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Doug Ford’s controversial wage-cap law ruled unconstitutional


A court has struck down Premier Doug Ford’s controversial Bill 124, which limited most public sector workers in Ontario to annual pay increases of one per cent and has been blamed for an exodus of health-care workers during the pandemic.

A ruling from the Ontario Superior Court of Justice on Tuesday found the wage restraint legislation passed in 2019 — before the emergence of COVID-19 — violates the Charter of Rights and Freedoms.

“I declare the act to be void and of no effect,” Justice Markus Koehnen wrote in an 80-page decision.

“On my view of the evidence, Ontario was not facing a situation in 2019 that justified an infringement on Charter rights,” he added.

“In addition, unlike other cases that have upheld wage restraint legislation, Bill 124 sets the wage cap at a rate below which employees were obtaining in free collective bargaining negotiations.”

The ruling was quickly applauded by unions that launched the court challenge against the bill, which did not apply to male-dominated fields such as police and firefighting.

“This is exactly the right decision,” said Karen Littlewood, president of the Ontario Secondary School Teachers’ Federation. “This again was an attack on women workers of the province, and we have proven that this was unconstitutional.”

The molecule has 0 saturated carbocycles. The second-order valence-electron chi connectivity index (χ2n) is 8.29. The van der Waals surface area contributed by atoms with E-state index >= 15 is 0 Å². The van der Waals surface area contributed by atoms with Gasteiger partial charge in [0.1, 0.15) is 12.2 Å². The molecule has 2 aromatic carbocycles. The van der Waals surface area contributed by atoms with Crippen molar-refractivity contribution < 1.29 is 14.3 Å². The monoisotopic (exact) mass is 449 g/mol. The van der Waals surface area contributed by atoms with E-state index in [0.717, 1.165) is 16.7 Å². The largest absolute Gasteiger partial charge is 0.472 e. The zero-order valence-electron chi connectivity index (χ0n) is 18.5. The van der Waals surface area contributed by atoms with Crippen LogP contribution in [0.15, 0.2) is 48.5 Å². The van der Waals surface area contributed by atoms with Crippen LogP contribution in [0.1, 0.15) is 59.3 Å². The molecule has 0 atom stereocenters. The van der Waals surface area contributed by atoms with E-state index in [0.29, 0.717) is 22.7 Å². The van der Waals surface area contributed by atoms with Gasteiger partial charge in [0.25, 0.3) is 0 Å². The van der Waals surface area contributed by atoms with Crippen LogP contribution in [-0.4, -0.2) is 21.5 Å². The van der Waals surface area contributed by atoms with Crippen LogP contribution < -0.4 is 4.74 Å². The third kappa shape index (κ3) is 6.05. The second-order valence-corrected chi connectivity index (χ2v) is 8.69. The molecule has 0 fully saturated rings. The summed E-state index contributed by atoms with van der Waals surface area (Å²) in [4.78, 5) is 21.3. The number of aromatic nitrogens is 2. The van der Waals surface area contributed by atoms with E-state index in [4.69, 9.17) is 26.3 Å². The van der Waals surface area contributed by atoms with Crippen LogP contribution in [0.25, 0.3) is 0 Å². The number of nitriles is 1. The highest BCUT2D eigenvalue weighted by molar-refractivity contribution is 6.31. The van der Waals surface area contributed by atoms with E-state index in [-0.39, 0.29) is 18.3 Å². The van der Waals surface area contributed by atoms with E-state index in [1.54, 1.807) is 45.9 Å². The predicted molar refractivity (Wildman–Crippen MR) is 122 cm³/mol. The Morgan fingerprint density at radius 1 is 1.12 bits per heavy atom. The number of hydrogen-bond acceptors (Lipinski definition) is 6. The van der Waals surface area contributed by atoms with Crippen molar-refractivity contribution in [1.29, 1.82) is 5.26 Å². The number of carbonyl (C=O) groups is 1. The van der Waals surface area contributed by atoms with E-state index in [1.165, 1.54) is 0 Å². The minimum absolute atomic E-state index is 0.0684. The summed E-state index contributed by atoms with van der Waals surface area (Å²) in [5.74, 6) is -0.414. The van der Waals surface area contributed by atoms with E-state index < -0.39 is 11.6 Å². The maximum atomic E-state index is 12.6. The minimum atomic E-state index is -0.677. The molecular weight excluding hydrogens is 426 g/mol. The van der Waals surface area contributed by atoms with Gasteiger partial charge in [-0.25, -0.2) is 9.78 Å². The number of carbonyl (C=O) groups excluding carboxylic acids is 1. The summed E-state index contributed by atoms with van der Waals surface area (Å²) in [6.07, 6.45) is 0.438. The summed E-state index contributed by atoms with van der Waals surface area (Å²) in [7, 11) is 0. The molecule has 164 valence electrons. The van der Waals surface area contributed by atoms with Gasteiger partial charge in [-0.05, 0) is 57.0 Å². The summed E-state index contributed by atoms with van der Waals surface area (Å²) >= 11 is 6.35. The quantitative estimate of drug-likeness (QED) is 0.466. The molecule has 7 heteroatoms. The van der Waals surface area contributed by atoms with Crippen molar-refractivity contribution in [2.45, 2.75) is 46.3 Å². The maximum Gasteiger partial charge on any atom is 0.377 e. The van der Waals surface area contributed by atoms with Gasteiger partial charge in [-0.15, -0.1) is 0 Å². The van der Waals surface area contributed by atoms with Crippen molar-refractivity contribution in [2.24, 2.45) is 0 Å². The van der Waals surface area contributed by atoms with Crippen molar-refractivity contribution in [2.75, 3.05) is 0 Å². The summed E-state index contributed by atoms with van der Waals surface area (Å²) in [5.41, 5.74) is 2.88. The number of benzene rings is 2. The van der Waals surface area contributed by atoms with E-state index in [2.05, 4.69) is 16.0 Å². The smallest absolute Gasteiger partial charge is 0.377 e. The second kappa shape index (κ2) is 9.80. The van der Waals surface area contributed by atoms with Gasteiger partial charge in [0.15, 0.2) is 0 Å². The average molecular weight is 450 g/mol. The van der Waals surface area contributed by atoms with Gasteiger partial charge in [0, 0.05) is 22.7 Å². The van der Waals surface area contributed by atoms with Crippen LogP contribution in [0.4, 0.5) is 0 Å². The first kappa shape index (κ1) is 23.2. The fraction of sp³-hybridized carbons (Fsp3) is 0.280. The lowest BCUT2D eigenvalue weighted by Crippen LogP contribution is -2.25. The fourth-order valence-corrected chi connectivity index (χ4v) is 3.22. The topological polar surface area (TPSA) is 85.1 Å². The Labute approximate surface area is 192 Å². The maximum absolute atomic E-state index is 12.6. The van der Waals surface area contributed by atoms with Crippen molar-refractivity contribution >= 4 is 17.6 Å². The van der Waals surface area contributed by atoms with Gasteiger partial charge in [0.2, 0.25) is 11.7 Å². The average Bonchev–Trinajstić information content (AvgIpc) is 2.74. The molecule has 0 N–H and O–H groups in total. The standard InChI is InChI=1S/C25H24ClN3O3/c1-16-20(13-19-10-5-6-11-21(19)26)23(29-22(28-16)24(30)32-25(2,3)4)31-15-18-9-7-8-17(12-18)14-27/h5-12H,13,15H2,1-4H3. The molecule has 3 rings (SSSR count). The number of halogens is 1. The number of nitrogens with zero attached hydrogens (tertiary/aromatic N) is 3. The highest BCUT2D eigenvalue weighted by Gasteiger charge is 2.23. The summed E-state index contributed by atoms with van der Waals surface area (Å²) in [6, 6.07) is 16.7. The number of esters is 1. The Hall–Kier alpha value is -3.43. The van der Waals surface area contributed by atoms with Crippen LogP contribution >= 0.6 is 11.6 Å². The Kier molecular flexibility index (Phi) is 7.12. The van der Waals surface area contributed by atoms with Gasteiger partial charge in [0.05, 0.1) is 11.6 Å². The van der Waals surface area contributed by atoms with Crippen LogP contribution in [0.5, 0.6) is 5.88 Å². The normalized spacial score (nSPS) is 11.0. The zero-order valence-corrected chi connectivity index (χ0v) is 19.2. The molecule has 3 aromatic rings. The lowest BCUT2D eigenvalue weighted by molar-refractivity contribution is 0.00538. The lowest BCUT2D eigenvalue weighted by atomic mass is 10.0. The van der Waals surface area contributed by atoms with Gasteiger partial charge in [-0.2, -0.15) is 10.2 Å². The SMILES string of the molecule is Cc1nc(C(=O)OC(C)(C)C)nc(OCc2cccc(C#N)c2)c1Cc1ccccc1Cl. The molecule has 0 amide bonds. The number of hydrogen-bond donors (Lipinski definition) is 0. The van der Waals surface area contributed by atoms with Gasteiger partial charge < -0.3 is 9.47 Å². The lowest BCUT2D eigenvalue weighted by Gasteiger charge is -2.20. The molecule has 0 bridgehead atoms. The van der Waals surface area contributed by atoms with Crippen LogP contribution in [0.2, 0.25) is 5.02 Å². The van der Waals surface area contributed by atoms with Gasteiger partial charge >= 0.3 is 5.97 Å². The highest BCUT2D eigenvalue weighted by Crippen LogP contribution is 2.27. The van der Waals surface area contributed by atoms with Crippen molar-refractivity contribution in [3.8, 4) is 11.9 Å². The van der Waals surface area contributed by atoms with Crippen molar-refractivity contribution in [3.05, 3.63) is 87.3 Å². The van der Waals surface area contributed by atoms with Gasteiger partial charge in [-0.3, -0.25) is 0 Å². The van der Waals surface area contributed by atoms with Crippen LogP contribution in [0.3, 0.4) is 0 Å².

She said the decision, coming on the heels of the government’s recent rescinding of a law that imposed a contract on CUPE school support staff and pre-emptively tried to ban them from striking, shows the government “has been proven wrong.”

“I think we just have to continue every time the government puts forward these types of legislation that take away our Charter rights — we have to step up and fight against them.”

It’s been a few “bad weeks now” for the government, she added.

The premier’s office could not immediately be reached for comment.

The lawsuit was launched when dozens of unions went to court earlier this fall. The unions said the law violated a section of the Charter of Rights and Freedoms that guarantees freedom of association.

“The courts have told us what we already knew, that Bill 124 was wrong,” said interim Liberal Leader John Fraser.

Collective bargaining is protected under the Charter following a 2007 Supreme Court of Canada ruling. Ontario government lawyers disputed the unions’ position that the legislation substantially interferes with collective bargaining.

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